So even if one is already doing population-based QEEG assessments on his clients, the TLC7 is definitely a valuable addition and worth the according investment, as it provides additional information which are helpful in understanding even better how the brains of your clients function. And for those trainers and clinicians who can’t afford a 10,000 – 20,000 US$ QEEG equipment anyway, the TLC7 is a very good low-cost alternative, which delivers valid and reliable information on the clients brain as well as a population-based QEEG does. Especially for training purposes (unless one is doing z-score training) I regard the TLC7 as even more valuable and useful than a population based QEEG assessment, because it provides a lot of essential information on the client’s brain, that is not found in a QEEG and which is extremely helpful and relevant in regard of an appropriate training protocol selection.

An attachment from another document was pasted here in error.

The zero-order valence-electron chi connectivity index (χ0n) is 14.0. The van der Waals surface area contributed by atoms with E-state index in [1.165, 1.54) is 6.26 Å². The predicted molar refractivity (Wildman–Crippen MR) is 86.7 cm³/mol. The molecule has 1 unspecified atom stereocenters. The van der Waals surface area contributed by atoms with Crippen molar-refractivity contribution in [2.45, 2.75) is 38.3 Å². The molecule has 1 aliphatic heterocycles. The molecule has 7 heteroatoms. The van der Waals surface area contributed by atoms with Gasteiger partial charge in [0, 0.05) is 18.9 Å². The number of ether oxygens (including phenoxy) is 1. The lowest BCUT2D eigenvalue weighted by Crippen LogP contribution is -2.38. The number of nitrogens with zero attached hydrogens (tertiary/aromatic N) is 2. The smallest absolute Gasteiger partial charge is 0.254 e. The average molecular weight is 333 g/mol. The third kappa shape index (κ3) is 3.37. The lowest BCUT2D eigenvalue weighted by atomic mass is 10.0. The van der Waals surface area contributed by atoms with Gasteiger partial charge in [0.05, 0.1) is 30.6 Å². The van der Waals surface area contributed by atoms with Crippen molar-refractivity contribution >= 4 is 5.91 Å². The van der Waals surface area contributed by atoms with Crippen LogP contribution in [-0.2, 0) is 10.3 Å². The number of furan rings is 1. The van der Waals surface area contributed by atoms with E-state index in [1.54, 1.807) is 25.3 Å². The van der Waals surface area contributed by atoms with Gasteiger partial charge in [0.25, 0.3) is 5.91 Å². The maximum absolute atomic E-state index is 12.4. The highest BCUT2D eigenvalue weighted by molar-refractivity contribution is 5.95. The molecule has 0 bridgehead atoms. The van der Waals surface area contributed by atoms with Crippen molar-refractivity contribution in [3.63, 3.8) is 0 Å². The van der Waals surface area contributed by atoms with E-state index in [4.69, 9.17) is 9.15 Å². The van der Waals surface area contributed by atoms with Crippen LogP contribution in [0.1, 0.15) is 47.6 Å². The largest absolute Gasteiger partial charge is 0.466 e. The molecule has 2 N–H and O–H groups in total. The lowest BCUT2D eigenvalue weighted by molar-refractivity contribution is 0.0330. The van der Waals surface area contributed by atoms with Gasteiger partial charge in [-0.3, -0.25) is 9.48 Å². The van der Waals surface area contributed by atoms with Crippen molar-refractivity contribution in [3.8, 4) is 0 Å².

An invaluable feature of the brain-trainer system is the seamless integration between the TLC7 assessment and the neurofeedback training. The TLC7 assessment outputs a training plan with recommended training protocols that are based on the assessment analysis … and the brain-trainer design package includes all necessary training-designs in order to apply the recommended protocols and perform the training plan. I regard this to be one of the most important features of the brain-trainer system, because it reduces or even eliminates the guesswork in regard of what, where and how to train in order to help the clients’ brain to change towards better functioning. The complete handling and usability of both the TLC7 assessment as well as brain-trainer design-package is top-notch and easy to perform for even lay-trainers.